Table 3: Cultural values of Twitter, Netflix, and the Scrum process, alongside the results of a “digital values” poll of 18 current and former heads of digital department in large cultural institutions in the United States, who noted the cultural values they believe best foster a cohesive and effective digital department.

Digital departments have therefore succeeded by providing a psychological umbrella (and sometimes a fortress) under which teams can successfully steer their institutions through “digital discomfort.” Under this umbrella (or within that fortress), digital departments have incubated a team culture that enabled digital transformation, where agile ways of working, failing forward, minimum viable products, iteration, launching early and often — all characteristics of a successful digital operation — could be expressed. Digital departments have incubated an undocumented subculture within the existing culture of their institution.

The incubation of this subculture is probably the most significant contribution digital departments have made to their institutions; it needs also to be their most enduring. If the underlying success of a digital department is delivering transformation, as transformation is formally expanded across an institution, that institution would do well to recognize the benefits of that subculture and proactively marry it — or a derivative therein — to the cultural values of the institution. It is then incumbent upon institutional leadership to support and protect that marriage of cultures, establish the success indicators for digital transformation at an institutional level, and ensure the organization is focused on achieving that transformation collaboratively.

Five Questions We Will Be Asking about Digital at The Met:

  1. Vision: How can we better articulate the importance of digital technologies to The Met’s future success, and what does successful digital transformation look like given The Met’s strategic goals? The latter will cover agreement around the mission-serving value of The Met’s online users and our foci in cultivating that community.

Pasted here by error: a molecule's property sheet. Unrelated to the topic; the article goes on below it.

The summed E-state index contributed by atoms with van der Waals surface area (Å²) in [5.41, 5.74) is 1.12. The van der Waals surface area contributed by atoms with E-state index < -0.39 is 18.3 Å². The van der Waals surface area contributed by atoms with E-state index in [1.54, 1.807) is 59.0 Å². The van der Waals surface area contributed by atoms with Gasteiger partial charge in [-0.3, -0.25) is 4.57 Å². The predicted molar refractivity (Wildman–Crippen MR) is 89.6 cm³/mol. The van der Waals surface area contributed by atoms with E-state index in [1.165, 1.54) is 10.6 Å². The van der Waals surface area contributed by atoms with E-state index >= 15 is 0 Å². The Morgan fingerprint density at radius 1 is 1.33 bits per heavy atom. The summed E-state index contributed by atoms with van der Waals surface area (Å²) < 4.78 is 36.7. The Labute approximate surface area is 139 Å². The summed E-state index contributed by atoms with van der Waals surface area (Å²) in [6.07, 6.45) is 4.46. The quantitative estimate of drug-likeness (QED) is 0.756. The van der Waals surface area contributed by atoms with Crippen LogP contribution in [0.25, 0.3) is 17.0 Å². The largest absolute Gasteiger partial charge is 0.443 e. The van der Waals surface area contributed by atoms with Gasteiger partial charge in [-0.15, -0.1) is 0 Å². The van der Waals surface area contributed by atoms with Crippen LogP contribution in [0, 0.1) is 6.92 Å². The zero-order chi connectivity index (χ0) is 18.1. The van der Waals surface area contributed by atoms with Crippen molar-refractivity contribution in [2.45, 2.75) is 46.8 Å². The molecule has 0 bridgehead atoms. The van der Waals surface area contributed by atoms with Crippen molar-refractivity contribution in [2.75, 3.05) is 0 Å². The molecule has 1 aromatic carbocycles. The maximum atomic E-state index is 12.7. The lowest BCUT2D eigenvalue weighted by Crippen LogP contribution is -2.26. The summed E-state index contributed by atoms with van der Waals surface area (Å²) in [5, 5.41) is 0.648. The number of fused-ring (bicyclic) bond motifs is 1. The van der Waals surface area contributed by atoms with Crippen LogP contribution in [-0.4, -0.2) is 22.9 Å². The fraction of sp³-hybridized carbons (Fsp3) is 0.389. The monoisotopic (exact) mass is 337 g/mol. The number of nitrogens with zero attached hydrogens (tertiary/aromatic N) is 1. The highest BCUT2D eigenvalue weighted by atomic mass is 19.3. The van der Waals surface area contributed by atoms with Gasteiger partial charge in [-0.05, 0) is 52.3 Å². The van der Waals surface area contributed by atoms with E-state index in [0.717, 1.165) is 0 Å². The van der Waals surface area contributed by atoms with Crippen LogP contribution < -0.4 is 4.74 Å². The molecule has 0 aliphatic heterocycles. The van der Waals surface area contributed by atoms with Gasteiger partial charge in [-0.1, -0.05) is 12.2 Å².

2. Roles and responsibilities: What are the digital tasks and functions of each department, and how can we de-emphasize the role of the Digital Department in order to create greater clarity around the functional teams it houses?
  3. Leadership: What are the responsibilities of the leadership team for integrating digital as a horizontal within the institution, and what decision-making framework is required — prioritization, internal process development, skills building, trade-offs, culture, business alignment — to best meets the institution’s strategic goals?
  4. Culture: What type of institutional environment is necessary to enable our teams to succeed in the digital transformation of The Met’s practices, and how can we successfully nurture and protect that environment?
  5. Human resources: How can we raise digital literacy and skill levels across the organization, both at the department and senior leadership levels?

* Data as of September 28, 2017, with exception of LACMA, which is noted as of October 1, 2016.

This paper brings together ideas from countless discussions, articles, and strategy documents generously shared by colleagues across the cultural sector, and particularly among the Museum Computer Network and Museums and the Web communities. I am grateful and indebted to our sector’s generous approach to knowledge sharing.


Further Reading

Goran, Julie, Laura LeBarge, and Ramesh Srinivasan. Culture for a Digital Age. Accessed July 27, 2017.

Hegley, Douglas, and Brad Dunn. What and Where Is Digital? Conversations between Douglas Hegley and Brad Dunn. Accessed September 22, 2017.

Ludden, Jack. “An Introduction to Digital Strategies for Museums.” Museums and the Web Asia 2014, edited by N. Proctor and R. Cherry. Silver Spring, MD: Museums and the Web, 2014. Accessed July 16, 2017.

Parry, Ross. “The End of the Beginning: Normativity in the Postdigital Museum.” Museum Worlds 1 (2013): 24–39.

Stack, John. “Tate Digital Strategy 2013–15: Digital as a Dimension of Everything. Tate Papers 19 (Spring 2013). Accessed July 16, 2017. .

Stein, Rob. “Museums and Digital Strategy Today. Alliance Labs. Accessed July 16, 2017.

This post was originally published metmuseum.org